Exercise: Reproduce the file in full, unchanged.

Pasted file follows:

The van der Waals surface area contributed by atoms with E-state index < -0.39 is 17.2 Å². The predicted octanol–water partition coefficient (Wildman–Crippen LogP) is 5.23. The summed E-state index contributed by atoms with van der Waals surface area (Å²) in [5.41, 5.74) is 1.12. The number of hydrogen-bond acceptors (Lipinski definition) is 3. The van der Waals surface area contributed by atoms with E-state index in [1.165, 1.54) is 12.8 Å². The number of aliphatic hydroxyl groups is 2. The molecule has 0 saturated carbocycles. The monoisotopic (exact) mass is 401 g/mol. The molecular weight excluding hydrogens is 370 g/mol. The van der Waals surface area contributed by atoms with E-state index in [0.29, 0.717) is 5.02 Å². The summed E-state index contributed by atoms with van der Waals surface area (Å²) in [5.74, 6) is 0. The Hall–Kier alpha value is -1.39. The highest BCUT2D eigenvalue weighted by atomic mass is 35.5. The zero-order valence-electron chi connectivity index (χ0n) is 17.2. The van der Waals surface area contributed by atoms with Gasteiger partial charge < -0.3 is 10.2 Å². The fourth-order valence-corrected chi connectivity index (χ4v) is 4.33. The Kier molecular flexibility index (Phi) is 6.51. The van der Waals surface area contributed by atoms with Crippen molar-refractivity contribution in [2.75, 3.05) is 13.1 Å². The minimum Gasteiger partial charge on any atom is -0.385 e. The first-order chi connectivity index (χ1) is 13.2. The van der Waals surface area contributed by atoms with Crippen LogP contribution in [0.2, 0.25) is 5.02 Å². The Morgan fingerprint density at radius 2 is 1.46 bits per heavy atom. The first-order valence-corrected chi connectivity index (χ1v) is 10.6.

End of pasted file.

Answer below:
The van der Waals surface area contributed by atoms with E-state index < -0.39 is 17.2 Å². The predicted octanol–water partition coefficient (Wildman–Crippen LogP) is 5.23. The summed E-state index contributed by atoms with van der Waals surface area (Å²) in [5.41, 5.74) is 1.12. The number of hydrogen-bond acceptors (Lipinski definition) is 3. The van der Waals surface area contributed by atoms with E-state index in [1.165, 1.54) is 12.8 Å². The number of aliphatic hydroxyl groups is 2. The molecule has 0 saturated carbocycles. The monoisotopic (exact) mass is 401 g/mol. The molecular weight excluding hydrogens is 370 g/mol. The van der Waals surface area contributed by atoms with E-state index in [0.29, 0.717) is 5.02 Å². The summed E-state index contributed by atoms with van der Waals surface area (Å²) in [5.74, 6) is 0. The Hall–Kier alpha value is -1.39. The highest BCUT2D eigenvalue weighted by atomic mass is 35.5. The zero-order valence-electron chi connectivity index (χ0n) is 17.2. The van der Waals surface area contributed by atoms with Gasteiger partial charge < -0.3 is 10.2 Å². The fourth-order valence-corrected chi connectivity index (χ4v) is 4.33. The Kier molecular flexibility index (Phi) is 6.51. The van der Waals surface area contributed by atoms with Crippen molar-refractivity contribution in [2.75, 3.05) is 13.1 Å². The minimum Gasteiger partial charge on any atom is -0.385 e. The first-order chi connectivity index (χ1) is 13.2. The van der Waals surface area contributed by atoms with Crippen LogP contribution in [0.2, 0.25) is 5.02 Å². The Morgan fingerprint density at radius 2 is 1.46 bits per heavy atom. The first-order valence-corrected chi connectivity index (χ1v) is 10.6.